In regards to resistance training, practice doesn’t lead to perfect.
There is a difference between practicing an exercise and practicing an exercise well. The latter allows true neuro-muscular development. For optimal muscular adaptations you must be aware of your body mechanics and how you are executing each repetition.
As a personal trainer going on six years now, it has been my observation that many individuals who are performing resistance exercise do too many repetitions. The classic example is the guy on the decline abdominal bench slamming his back down then popping up with an arched spine 100 times. Another one is the girl on the stretching mats reading a magazine while doing every hip mobility exercise in the book countless times. My theory behind too many reps, poor form, and reading magazines is that people lose focus on what they are doing and why they are doing it. You must be critical of exercises you see, analyze each exercise you like to do, and ask yourself several questions.
- Why am I doing this particular exercise?
- What are my specific goals for performing resistance exercise?
- Do I want to be stronger in my legs, arms, back, chest?
- Do I want bigger, more developed muscles?
- Do I want more endurance?
- Why am I not flexing and extending my limbs through my full range of motion?
- Is the weight too heavy or too light?
- Why am I doing 100 sit-ups all at the same time..are my abs contracting or am I using momentum?
- Are my muscles actually contracting or is this movement occurring because I’m using momentum?
- Why do I do a lot of isolation exercises for small muscles when I can burn more calories doing bigger movements and working bigger muscles?
When the intensity is light it is possible to perform many repetitions well, and this would increase the muscle’s endurance, but not its size or its strength. To improve strength we must increase the intensity so that we can recruit the higher order motor units (fast twitch), and stimulate the anabolic hormones to synthesize protein.
What Happens When You Train With Poor Form?
- Injury: This is obvious, you can injure yourself acutely by not paying attention to your spine, or knees…etc. But more subtly, when you repeatedly practice an exercise with incorrect motor pathways you learn inefficient movement patterns which would lead to muscle imbalances and injuries.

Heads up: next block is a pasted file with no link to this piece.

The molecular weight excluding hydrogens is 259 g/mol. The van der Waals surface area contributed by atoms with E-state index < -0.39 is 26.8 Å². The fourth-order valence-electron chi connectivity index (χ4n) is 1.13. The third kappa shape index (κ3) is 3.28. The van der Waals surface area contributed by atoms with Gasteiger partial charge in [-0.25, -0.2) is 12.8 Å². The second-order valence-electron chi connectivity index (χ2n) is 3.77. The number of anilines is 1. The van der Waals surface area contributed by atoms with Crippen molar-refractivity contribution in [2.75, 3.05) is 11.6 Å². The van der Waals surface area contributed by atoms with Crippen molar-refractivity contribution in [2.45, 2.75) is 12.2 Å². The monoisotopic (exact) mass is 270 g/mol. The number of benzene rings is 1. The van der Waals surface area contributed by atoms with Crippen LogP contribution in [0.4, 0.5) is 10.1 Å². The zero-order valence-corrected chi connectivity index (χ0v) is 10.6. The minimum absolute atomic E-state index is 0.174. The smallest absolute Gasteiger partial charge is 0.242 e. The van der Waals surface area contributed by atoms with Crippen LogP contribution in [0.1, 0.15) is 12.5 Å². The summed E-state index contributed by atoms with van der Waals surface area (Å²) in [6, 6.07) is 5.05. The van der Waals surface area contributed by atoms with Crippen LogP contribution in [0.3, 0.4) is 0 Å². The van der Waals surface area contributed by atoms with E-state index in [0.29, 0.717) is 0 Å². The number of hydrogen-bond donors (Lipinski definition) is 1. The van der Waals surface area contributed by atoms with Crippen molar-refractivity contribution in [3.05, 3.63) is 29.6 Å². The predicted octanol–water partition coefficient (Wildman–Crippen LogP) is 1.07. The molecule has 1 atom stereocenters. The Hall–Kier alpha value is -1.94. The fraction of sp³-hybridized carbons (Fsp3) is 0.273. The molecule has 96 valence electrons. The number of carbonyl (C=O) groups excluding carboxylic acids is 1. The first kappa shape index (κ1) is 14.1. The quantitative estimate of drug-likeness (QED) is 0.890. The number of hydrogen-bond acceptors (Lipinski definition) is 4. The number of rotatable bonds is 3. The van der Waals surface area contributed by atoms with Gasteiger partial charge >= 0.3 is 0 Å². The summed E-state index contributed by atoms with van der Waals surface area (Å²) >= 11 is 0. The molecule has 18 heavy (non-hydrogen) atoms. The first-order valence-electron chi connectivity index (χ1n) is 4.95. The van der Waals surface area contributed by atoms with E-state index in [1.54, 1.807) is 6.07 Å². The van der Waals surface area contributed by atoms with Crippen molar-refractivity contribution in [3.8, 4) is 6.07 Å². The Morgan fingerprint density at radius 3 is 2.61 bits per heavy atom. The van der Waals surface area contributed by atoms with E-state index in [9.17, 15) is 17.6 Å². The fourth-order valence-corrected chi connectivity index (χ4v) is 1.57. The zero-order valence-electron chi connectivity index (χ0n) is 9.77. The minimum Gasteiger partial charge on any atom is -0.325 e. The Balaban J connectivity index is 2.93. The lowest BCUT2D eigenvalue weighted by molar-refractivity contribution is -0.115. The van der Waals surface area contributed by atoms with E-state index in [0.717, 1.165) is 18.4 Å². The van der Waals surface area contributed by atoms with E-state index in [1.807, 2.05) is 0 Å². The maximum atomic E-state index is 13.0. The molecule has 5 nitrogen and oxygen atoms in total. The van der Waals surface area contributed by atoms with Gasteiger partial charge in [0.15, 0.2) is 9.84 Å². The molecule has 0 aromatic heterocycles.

- Loss of Coordination: When you repeatedly continue to perform a movement without concentration just so you can get to 30+ repetitions you end up retarding your ability to coordinate motor pathways and synchronize the motor unit recruitment patterns that allow you to perform the skill well. This also applies to any isolation exercise. If you only exercised each muscle individually without letting it work with the other muscles then you would lose quite a bit of coordination. How would an orchestra sound if each musician practiced individually and not together before a performance?
Learning Correct Form = Correct Motor Pathways.
Resistance exercise has as much of a muscular component as it has a neurological component. To perform a multi-jointed resistance exercise correctly requires the development of motor pathways necessary to execute a complex movement, as well as synchronistic motor unit recruitment patterns. The recruitment of motor units can occur synchronisticly or asynchronisticly. Synchronistic recruitment occurs when many motor units receive impulses at the same time, as in a 1-RM when you need to recruit as many higher order motor units as you can to produce enough force to lift the heaviest weight you can. Asynchronistic recruitment occurs during repeated light efforts (muscular endurance), when some motor units are working while others are resting.
Your trainer can help teach you the correct movement patterns and have you practice with light loads perfectly until you master the sequence of movements in each complex exercise. When you have learned correct motor pathways then weight can be added to the lift, which would stimulate strength and hypertrophy gains. The whole process of performing an exercise correctly requires mindfulness (body awareness), concentration on the sequence of muscle actions, and repetitions in short increments of effort (< 20 perfect repetitions) so you don’t lose your concentration. The actual number of reps depends on the intensity of the exercise and what your goals are (See Table).
Here is a simple breakdown of each muscular asset to help you organize a resistance training program:
|Component||Intensity (% 1-RM)||Sets x Reps||Rest Interval|
|Endurance||Light (50%)||3 x 20||~30 seconds|
|Hypertrophy||Moderate (70 – 80%)||3-6 x 10||~1 min|
|Strength||Heavy (80 – 100%)||4-8 x 1-5||3 – 5min|